Kelly has been a declared candidate for a while, but Dr. Jennifer Mushtaler, an OB-GYN in private practice, is more of a wild card. Mushtaler tells us she feels her medical expertise could serve the city as it navigates the COVID-19 pandemic. "The campaign is about a rational and thoughtful approach to public health, public safety, and the future of our economic well-being," Mushtaler said. "We need to take a more collaborative and less contentious approach to solving these problems."
Mushtaler and Flannigan were at odds last year when Council, against staff's recommendation, rezoned a portion of her River Place neighborhood for 30 single-family condos. She and her neighbors cited wildfire risk in Northwest Hills and their inadequate means of escape should the condos increase traffic; under Flannigan's proposal adopted by Council, the developer must build a new access road before accessing the full entitlement.
Dee Harrison, a retired Texas Department of Criminal Justice employee, is also running for the D6 seat. She's taken issue with "bonehead" decisions Council has made – like those on homelessness and police funding – and said, "It was time for me to step up instead of just ranting and raving to friends and neighbors."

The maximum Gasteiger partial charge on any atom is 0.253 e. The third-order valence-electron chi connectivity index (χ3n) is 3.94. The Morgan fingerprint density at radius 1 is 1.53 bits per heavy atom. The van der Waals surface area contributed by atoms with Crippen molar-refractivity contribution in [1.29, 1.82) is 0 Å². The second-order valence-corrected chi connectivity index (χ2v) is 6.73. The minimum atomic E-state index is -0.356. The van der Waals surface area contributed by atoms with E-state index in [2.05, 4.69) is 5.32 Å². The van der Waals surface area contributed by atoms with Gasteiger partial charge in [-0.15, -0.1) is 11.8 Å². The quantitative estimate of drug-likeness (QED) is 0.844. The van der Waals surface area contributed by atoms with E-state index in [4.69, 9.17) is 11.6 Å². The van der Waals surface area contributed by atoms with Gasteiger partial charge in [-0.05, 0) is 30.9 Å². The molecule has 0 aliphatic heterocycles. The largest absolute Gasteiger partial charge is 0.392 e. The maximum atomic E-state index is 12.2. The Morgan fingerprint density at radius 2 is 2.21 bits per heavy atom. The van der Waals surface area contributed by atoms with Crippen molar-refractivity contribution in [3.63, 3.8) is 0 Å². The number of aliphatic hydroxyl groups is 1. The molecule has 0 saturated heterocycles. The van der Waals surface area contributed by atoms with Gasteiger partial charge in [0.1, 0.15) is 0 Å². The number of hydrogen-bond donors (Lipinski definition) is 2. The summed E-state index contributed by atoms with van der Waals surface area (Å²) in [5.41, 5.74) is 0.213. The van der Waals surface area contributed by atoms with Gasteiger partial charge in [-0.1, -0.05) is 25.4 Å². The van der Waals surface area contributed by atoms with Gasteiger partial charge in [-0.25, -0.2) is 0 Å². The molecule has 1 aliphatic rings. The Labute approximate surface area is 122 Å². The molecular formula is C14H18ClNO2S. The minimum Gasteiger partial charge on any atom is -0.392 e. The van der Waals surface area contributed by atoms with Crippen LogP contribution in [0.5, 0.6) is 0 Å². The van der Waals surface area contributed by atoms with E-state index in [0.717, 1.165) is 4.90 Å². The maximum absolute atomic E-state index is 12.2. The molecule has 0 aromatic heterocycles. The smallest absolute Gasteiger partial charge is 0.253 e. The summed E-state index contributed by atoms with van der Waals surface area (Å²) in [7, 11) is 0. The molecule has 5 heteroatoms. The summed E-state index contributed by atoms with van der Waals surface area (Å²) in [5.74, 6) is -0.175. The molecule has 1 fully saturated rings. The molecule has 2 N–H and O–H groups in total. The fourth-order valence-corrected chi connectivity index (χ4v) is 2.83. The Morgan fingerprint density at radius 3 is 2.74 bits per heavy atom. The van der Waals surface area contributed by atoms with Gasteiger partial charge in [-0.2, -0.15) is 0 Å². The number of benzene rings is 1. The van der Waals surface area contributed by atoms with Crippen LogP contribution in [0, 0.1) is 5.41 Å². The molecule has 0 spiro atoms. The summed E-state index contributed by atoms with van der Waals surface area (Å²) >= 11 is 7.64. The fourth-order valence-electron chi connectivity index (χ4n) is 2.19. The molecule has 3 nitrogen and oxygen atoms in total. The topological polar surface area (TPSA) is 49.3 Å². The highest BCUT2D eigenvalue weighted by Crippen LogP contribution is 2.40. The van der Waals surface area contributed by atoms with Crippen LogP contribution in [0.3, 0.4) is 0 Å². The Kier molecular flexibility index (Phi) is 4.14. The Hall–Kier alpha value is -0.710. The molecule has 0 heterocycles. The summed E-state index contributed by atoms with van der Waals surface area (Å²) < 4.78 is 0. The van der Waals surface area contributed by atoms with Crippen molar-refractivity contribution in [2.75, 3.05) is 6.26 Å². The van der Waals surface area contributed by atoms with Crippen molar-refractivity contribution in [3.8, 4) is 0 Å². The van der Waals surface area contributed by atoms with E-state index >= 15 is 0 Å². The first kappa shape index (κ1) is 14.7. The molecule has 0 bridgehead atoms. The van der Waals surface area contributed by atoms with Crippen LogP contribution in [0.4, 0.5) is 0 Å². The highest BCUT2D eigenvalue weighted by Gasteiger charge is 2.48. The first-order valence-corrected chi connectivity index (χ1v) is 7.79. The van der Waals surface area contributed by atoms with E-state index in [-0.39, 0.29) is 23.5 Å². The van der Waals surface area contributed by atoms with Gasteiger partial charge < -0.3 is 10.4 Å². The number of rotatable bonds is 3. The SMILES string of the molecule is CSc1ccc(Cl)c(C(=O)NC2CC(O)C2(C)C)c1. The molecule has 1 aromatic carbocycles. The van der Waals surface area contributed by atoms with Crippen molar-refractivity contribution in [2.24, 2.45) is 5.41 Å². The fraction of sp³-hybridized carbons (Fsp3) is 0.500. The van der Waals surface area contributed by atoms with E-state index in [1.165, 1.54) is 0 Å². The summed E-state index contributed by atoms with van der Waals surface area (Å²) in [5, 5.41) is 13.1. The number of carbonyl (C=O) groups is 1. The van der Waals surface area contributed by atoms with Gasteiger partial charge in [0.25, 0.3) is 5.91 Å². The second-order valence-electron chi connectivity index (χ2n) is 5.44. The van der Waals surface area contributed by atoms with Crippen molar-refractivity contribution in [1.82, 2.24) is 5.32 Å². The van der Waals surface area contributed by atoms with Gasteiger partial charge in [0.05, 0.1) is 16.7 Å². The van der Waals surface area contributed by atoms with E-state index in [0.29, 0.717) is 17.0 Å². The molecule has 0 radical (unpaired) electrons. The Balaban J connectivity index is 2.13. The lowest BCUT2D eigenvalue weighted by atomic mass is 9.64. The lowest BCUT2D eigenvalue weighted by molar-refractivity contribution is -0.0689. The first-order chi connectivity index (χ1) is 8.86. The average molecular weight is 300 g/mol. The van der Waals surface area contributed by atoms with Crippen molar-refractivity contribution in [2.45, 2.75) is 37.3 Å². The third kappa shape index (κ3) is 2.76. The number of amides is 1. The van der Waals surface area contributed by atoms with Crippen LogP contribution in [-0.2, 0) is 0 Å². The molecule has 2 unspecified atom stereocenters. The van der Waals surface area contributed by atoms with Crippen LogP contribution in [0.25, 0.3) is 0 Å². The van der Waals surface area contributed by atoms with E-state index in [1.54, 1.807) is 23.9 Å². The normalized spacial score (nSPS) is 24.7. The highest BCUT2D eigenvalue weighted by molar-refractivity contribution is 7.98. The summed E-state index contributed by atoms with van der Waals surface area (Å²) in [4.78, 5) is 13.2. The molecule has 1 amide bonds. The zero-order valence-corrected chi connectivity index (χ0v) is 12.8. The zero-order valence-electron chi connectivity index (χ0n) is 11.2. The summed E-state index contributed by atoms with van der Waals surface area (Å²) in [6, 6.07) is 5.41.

To the south of D6, CM Alison Alter – whose District 10 stretches from Central Austin to the western edge of town – will face more challengers (six in total) than her colleagues. One who's been running for months is Pooja Sethi, an immigration attorney who has devoted time during the pandemic to organizing and providing outreach to people experiencing homelessness. She has proposed regional community centers in every district to provide mental health services, as well as police officers to investigate property crimes alongside staffers from the Office of Police Oversight (Sethi served on the task force that led to the modern OPO). "The plan is really about how to break down systemic inequities by providing EMS, educational, and preventive resources into community centers," Sethi told us. "When we talk about these services and support systems, we need to invest in systems that are regionally based so they are available to more communities."
Sethi has become the de facto choice for activists pushing to revise the Land Development Code; she has said Transition Zones – the most contentious aspect of that effort in many D10 neighborhoods – are needed, especially around transit stops. She's less committed to rezoning D10 more broadly, saying only that "Austin needs more housing in all parts of the city."